Insanely excellent… and we can see the uber-rich suffer!
Sky Atlantic, 月曜
Handmade: Britain’s Best Woodworker
チャネル 4, 木曜日
It’s the show everyone is talking about, by which I don’t mean Handmade: Britain’s Best Woodworker, even though it had its moments. (Will Chantelle finish her ‘bulrush bed’ in time? Will she?)
It’s the show that’s now up there with The Sopranos, The Wire, The West Wing, even Poldark, and it’s back for a third season. Do you wear socks? もしそうなら, it’ll blow them off, it is so insanely excellent.
The first episode of this season of Succession picked up exactly where we left off. (I’m assuming you’re up to speed. OK, quickly: the series is about a media conglomerate, Waystar Royco, the ageing patriarch boss – Logan Roy, played by Brian Cox – and his fascinatingly dysfunctional family, who are all wrestling for control.)
I’m sure someone is writing a thesis somewhere on Roman Roy’s (the potty-mouthed youngest son, played by Kieran Culkin, above with Sarah Snook) relationship with Gerri Kellman
Now back to where we left off, which was on that cliffhanger. The one where Logan’s son, Kendall Roy, known in this house as ‘The Saddest Most Lost Boy on Earth’, publicly eviscerated his father instead of taking the rap for the cruise-ship scandal.
We saw a small smile play on Logan’s lips as he witnessed this. Because, in betraying him, Kendall had finally won his respect? Or because he was relishing the prospect of a full-on family war?
The latter, it would seem. I think our clue came at the end of this episode, when he roared his intention to go ‘FULL-ON F****** BEAST!’
At the outset, Kendall (Jeremy Strong, who has found infinite ways to play ‘haunted’) foetally curls up in a bath but gets a grip and is thereafter high on adrenaline and self-importance.
When he talks to his lawyer or his communications people, it is so painful to watch, you do so through your fingers while cringing and going: ‘Please God, no.’ He leaves the press conference with Awkward Cousin Greg, an innocent corrupted, in tow.
‘No comment, no comment, no comment,’ Greg tells the waiting crowd until Karolina, Waystar’s head of PR, 言う: ‘Don’t keep saying, “No comment.” Just don’t comment.’
Succession is, at heart, a tragedy, as the children of an empty man scrabble for the power they have mistaken for affection. But it is also funny. Kendall appoints Greg to manage his Twitter.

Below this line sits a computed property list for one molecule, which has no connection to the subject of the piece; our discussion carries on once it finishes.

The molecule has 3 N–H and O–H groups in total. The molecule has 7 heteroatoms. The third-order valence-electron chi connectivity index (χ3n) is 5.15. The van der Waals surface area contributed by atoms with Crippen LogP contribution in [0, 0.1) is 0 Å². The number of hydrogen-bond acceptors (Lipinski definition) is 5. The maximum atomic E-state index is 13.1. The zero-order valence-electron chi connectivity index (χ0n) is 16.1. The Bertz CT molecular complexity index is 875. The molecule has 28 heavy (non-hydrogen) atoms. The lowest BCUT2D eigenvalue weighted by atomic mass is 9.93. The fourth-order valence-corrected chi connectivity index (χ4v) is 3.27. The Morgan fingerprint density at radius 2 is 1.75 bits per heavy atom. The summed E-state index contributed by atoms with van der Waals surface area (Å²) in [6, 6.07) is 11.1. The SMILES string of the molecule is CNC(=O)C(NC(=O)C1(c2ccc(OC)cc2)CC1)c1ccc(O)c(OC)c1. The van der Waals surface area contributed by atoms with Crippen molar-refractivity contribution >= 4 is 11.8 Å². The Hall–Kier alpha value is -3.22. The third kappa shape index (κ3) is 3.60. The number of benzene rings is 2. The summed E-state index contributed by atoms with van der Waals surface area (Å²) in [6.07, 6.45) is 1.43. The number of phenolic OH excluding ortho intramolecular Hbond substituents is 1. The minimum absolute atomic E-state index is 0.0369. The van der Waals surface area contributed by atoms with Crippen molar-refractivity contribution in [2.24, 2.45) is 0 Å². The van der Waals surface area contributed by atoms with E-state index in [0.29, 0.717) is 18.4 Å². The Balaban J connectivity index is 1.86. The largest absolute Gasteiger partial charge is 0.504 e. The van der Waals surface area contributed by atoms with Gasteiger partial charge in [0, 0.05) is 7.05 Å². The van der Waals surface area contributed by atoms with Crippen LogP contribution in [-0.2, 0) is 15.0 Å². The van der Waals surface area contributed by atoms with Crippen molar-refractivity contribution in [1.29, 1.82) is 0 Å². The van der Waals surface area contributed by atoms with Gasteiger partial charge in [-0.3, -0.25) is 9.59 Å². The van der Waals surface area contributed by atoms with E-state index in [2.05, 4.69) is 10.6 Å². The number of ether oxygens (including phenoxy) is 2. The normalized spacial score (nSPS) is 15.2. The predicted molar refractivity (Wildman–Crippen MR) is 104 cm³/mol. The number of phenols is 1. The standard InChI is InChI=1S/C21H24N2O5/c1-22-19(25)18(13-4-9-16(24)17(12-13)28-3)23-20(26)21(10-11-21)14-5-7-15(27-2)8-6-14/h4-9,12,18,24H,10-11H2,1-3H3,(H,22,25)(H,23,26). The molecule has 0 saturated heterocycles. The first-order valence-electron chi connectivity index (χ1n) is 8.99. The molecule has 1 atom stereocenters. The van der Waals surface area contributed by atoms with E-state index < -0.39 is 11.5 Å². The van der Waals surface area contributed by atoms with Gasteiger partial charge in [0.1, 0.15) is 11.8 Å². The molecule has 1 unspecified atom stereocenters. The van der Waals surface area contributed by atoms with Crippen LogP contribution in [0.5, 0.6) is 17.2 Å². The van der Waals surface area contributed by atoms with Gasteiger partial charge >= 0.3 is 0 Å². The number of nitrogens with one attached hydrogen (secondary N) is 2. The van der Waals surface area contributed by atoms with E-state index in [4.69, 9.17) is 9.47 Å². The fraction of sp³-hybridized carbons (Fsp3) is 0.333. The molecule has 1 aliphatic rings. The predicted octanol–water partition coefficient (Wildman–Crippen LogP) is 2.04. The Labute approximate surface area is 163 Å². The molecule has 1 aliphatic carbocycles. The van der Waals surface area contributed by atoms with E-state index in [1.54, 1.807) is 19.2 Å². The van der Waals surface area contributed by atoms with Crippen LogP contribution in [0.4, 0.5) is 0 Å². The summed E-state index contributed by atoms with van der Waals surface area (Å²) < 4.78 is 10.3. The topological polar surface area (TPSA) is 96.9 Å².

Greg: ‘The Pope is following you!’ Kendall: ‘The real Pope?’ Pause. Greg: ‘No… a pope.’
The writing is dazzling. Logan decides to step back as CEO and needs a replacement, even though he will still be calling the shots. Karl, Waystar’s chief financial officer, ボランティア. Logan says to him: ‘Karl, if your hands are clean, it’s only because your whorehouse does manicures.’
If I had written that line, I would die happy.
The performances are immaculate, as is the characterisation. As it stands, I’m sure someone is writing a thesis somewhere on Roman Roy’s (the potty-mouthed youngest son, played by Kieran Culkin) relationship with Gerri Kellman (J. Smith-Cameron), the company’s general counsel. (What is that about? Is it oedipal?)
Shiv (Sarah Snook), the daughter, may be the smartest but, like her siblings, she has that deep need to impress her father. She is always strategising with her husband, Tom Wambsgans (Matthew Macfadyen), who is wonderfully oleaginous, but I’ve become quite fond of him. (私だけでしょうか, or is he beginning to realise how bankrupt his marriage is?)
I am also fond of Logan’s oldest son, Connor (Alan Ruck), 彼の最初の結婚から, who has removed himself by living in a fantasy land.
It’s packed with everything you might want, 含む, I suppose, the satisfaction of seeing super-wealthy people suffering. I have to tell you, I’ve seen five of the nine episodes and every one is thrilling.
Watch next week for what I will call the ‘Greg and the watch’ episode. Meanwhile if, 今週, you didn’t have to retrieve your socks from the other side of the room, I’d be most surprised.
There have been endless permutations on The Great British Bake Off. Some of them have even worked. I adore Sewing Bee, and I also like that pottery one with The Crying Man.
だが Handmade: Britain’s Best Woodworker? Where will it end? Barmaid: Britain’s Best Pint Puller?
Presented by Mel Giedroyc, it slavishly follows the Bake Off formula, with a technical challenge, a star woodworker of the week, drone shots of fields and sheep, and so on.
I don’t know where they get the contestants from but one said: ‘Making refined joints is not my forte.’ But isn’t that what woodwork is? Otherwise it would be all doorstops?
The main challenge this week was making a bed in two days, which was not that exciting. ‘I’m planning to take a saw and cut some wood now,’ said one contestant. There were technical staff on hand but we weren’t told under what circumstances they might help.
その間, the judges – architect Alex de Rijke and furniture-maker Helen Welch – appeared stiff and uncomfortable and gave off no warmth whatsoever.
I don’t know what the ‘Big Build’ challenge will be next week. Perhaps a barrel, the bottom of which this felt like it was scraping?